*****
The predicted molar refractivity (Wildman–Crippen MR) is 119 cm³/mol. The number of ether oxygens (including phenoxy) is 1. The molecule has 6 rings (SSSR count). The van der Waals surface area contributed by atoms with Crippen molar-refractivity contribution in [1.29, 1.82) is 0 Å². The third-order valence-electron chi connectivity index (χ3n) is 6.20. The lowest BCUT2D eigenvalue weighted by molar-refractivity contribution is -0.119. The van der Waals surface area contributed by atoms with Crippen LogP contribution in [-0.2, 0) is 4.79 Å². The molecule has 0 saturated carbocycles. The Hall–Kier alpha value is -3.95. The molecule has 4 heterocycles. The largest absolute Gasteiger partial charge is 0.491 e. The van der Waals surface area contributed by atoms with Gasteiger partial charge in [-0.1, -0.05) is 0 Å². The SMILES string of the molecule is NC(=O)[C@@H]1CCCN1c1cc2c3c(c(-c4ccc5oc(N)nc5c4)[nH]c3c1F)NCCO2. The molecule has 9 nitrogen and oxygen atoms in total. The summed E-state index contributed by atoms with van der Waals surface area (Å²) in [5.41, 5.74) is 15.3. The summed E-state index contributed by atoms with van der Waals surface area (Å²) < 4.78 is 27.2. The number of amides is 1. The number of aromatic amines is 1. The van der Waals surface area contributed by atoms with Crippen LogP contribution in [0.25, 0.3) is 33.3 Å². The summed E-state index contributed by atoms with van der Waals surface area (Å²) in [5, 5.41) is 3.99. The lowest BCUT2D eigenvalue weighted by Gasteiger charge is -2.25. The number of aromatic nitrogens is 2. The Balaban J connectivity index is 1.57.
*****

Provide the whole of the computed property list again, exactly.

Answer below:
The predicted molar refractivity (Wildman–Crippen MR) is 119 cm³/mol. The number of ether oxygens (including phenoxy) is 1. The molecule has 6 rings (SSSR count). The van der Waals surface area contributed by atoms with Crippen molar-refractivity contribution in [1.29, 1.82) is 0 Å². The third-order valence-electron chi connectivity index (χ3n) is 6.20. The lowest BCUT2D eigenvalue weighted by molar-refractivity contribution is -0.119. The van der Waals surface area contributed by atoms with Crippen LogP contribution in [-0.2, 0) is 4.79 Å². The molecule has 0 saturated carbocycles. The Hall–Kier alpha value is -3.95. The molecule has 4 heterocycles. The largest absolute Gasteiger partial charge is 0.491 e. The van der Waals surface area contributed by atoms with Gasteiger partial charge in [-0.1, -0.05) is 0 Å². The SMILES string of the molecule is NC(=O)[C@@H]1CCCN1c1cc2c3c(c(-c4ccc5oc(N)nc5c4)[nH]c3c1F)NCCO2. The molecule has 9 nitrogen and oxygen atoms in total. The summed E-state index contributed by atoms with van der Waals surface area (Å²) in [5.41, 5.74) is 15.3. The summed E-state index contributed by atoms with van der Waals surface area (Å²) < 4.78 is 27.2. The number of amides is 1. The number of aromatic amines is 1. The van der Waals surface area contributed by atoms with Crippen LogP contribution in [0.25, 0.3) is 33.3 Å². The summed E-state index contributed by atoms with van der Waals surface area (Å²) in [5, 5.41) is 3.99. The lowest BCUT2D eigenvalue weighted by Gasteiger charge is -2.25. The number of aromatic nitrogens is 2. The Balaban J connectivity index is 1.57.